It’s recommended to get a guided tour of the Mark Rothko Art Center—you’ll learn about Rothko and his contemporaries or those inspired by him, learn a little about ceramic art in the Latgale region, and get an introduction to the Daugavpils Fortress grounds.
Daugavpils Fortress is a roughly star-shaped fort set on the Daugava River northwest of the historic center of the city. Built by Tsar Alexander I in 1810 as a response to the threat of invasion by Napoleon, it has been preserved largely in original form since its establishment.
In fact, the fortress has been used throughout the years by various militaries, including the Soviet military. You’ll see evidence of both its original use and more recent usage as you explore the fortress grounds.
As part of a guided tour of the Mark Rothko Art Center, you’ll get an overview of the fortress as well. Alternatively, visit the Daugavpils Fortress Culture and Information Center, based the former water supply tower, where you can find out more about the fortress and its history.
You can also stroll the fortress gardens, where some of its cannons can still be seen today.
Other Daugavpils Sights and Attractions
Head to the Daugavpils historic center to get a feel for how Daugavpils looked in the 19th century. On Rigas Street, you’ll see the Unity House, which contains the Daugavpils Theater, a tourist information center, and the Latvian Cultural Center. It also contains the Shmakovka Museum, dedicated to locally produced moonshine, traditionally made from apples or vegetables and stored in oak barrels.
For a one-of-a-kind experience, book an appointment to see the Lead Shots Museum, which is one of the only working factories remaining in existence that produces lead shots according to a century-old technique. You’ll be shown how the lead shots are produced, learn about the history of the factory and production in Daugavpils, be taken into the tower that is the symbol of the lead shots factory, and can even try your hand at shooting cans with the very lead shots produced there.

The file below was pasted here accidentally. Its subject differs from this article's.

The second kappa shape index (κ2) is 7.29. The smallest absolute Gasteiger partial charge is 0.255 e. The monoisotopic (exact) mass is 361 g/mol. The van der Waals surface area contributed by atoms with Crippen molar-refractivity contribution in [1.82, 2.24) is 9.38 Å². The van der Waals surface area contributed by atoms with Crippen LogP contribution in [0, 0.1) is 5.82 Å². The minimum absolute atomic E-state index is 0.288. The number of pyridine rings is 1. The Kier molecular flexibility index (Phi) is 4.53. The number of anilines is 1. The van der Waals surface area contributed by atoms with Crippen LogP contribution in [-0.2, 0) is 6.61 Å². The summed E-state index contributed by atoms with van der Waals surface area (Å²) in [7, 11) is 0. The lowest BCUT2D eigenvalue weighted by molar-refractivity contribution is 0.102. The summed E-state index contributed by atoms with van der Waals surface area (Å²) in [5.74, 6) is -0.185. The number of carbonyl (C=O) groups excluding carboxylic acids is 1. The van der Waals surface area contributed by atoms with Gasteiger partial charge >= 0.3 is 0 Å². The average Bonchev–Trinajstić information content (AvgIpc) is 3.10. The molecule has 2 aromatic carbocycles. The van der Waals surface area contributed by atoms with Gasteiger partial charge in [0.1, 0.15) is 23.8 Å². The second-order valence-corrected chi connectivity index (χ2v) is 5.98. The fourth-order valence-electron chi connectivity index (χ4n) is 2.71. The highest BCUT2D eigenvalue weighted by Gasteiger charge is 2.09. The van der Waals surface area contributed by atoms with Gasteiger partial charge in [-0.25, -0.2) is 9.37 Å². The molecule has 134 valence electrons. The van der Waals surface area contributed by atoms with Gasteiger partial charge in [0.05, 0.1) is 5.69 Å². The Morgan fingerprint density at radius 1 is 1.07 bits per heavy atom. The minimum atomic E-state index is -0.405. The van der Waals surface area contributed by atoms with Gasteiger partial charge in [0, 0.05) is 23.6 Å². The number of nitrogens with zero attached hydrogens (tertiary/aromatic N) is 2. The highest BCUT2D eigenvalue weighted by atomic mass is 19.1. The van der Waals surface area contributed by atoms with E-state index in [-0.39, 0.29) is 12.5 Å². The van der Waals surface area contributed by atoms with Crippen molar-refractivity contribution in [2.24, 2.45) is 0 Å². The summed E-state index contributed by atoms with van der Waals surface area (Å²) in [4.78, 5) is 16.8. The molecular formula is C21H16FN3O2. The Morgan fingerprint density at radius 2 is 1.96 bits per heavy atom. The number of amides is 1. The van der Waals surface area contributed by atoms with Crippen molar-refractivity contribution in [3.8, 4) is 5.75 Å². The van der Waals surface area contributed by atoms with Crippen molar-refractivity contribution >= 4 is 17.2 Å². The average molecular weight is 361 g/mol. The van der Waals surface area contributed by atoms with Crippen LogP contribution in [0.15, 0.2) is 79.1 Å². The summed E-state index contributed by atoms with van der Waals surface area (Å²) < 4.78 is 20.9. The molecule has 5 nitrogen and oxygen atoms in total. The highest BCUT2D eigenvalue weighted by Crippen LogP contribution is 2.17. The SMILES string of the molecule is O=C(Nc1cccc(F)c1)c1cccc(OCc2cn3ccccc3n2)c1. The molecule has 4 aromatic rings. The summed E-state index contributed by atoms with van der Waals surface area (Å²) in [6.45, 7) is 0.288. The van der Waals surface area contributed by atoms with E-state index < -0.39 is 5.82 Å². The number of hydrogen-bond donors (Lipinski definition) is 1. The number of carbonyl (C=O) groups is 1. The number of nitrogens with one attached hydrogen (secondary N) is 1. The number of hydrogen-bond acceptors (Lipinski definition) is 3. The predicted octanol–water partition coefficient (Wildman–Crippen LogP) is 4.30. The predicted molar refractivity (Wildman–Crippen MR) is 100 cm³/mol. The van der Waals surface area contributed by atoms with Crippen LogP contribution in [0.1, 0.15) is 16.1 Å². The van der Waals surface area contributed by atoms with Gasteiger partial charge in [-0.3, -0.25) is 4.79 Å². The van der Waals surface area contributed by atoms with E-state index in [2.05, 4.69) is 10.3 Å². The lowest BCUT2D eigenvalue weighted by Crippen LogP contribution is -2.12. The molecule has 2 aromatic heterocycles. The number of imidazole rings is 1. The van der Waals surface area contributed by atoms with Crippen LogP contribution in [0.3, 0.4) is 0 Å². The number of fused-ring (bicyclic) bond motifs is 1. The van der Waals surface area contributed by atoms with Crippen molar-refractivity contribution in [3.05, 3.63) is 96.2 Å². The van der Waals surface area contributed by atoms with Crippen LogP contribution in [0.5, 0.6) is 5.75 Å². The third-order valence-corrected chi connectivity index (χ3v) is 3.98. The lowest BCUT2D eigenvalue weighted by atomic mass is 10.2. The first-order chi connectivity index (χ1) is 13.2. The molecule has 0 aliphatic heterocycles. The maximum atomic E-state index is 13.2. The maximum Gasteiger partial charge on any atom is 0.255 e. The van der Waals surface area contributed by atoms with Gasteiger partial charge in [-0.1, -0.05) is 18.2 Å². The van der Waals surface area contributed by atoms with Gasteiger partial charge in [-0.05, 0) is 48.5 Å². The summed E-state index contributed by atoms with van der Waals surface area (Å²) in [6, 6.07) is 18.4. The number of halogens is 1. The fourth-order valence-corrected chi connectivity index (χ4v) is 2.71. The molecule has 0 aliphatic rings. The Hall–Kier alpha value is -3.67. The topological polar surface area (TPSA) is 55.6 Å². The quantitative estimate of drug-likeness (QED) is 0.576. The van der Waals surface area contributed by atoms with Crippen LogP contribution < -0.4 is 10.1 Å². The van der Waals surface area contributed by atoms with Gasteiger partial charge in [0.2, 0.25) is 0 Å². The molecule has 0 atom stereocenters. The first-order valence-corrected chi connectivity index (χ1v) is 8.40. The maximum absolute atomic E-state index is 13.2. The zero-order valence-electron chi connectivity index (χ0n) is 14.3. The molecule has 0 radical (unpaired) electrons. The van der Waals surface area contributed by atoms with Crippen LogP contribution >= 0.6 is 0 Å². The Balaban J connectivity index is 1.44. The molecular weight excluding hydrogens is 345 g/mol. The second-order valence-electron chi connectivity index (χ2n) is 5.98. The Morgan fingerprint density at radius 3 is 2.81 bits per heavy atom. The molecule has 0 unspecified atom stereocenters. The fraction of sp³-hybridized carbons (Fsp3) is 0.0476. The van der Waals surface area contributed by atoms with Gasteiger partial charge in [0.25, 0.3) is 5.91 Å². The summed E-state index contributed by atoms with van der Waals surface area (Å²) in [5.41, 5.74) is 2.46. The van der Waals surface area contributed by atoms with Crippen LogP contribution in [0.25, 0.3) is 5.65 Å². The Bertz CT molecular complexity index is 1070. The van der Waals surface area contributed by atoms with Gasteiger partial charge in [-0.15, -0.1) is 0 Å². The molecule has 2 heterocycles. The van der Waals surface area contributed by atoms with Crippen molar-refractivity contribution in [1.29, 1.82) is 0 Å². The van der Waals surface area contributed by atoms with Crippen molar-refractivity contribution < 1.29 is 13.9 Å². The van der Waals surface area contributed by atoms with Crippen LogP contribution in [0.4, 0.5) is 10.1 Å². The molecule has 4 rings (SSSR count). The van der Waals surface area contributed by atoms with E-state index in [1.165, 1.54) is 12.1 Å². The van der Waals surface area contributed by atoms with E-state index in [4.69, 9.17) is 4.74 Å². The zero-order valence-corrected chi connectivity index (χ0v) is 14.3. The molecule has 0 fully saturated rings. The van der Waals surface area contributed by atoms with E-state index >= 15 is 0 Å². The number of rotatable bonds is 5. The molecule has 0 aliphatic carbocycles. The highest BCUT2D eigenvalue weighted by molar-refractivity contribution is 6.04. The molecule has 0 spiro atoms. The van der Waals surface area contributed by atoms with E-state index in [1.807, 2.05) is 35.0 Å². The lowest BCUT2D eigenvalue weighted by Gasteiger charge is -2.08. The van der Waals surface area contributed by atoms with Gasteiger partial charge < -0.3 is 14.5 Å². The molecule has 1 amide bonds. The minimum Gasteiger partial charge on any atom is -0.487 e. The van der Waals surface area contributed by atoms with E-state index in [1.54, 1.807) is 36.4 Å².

Daugavpils’s population and heritage have roots in various nationalities. If you’re curious about these different cultures’ presence in Daugavpils, you may visit the Belarusian Cultural Center, the Polish Cultural Center, the Russian Cultural Center, and the House of Traditions
Museums, Galleries, and Exhibits
It’s possible you’ve arrived in Daugavpils especially to see what the Mark Rothko Art Center has to offer—it’s intentionally a big draw for art lovers. However, Daugavpils has a variety of other art-related facilities, such as:
- The Daugavpils Art Clay Center
- The Smith Edgar Vronskis workshop for art metal work
- The PUTRA Art Studio for graphic design
- Baltais Zirgis Art Gallery, the first establishment of its kind in Daugavpils
- The Daugavpils Regional Studies and Art Museum
Museums and exhibitions not related to art include:
- The WWI Museum
- The RetroGaraz-D Retro Cars Museum
- The Medical Exposition of Birth Control Items
- The Exposition of Medical History
Daugavpils is full of green spaces. Both Central Park and Dubrovin Park are beautiful for strolling and taking a peaceful moment along landscaped paths and among trees.
For water lovers, the Lelais Stropu Lake Promenade and the Central Beach are both options. Of course, it’s also possible to take a boat trip down the Daugava River. The Daugavpils Tarzan Adventure Park is a series of obstacle, climbing, and elevated paths geared towards a variety of skill and age levels, from kids to adults.
Head to Church Hill to see a cluster of houses of worship from various denominations in Daugavpils. Here, you’ll find a Catholic, a Lutheran, an Old Believers, and an Orthodox church. The Lutheran church has a viewing platform over the city, which may be worth the climb up to. Other various churches can be viewed throughout the city, including the prominent St. Peters in Chains Roman Catholic Church.
So whether you are into art and ceramics, military history, or Latvian history and culture, Daugavpils is worth including in your visit to Latvia or your greater travel in the Baltic countries.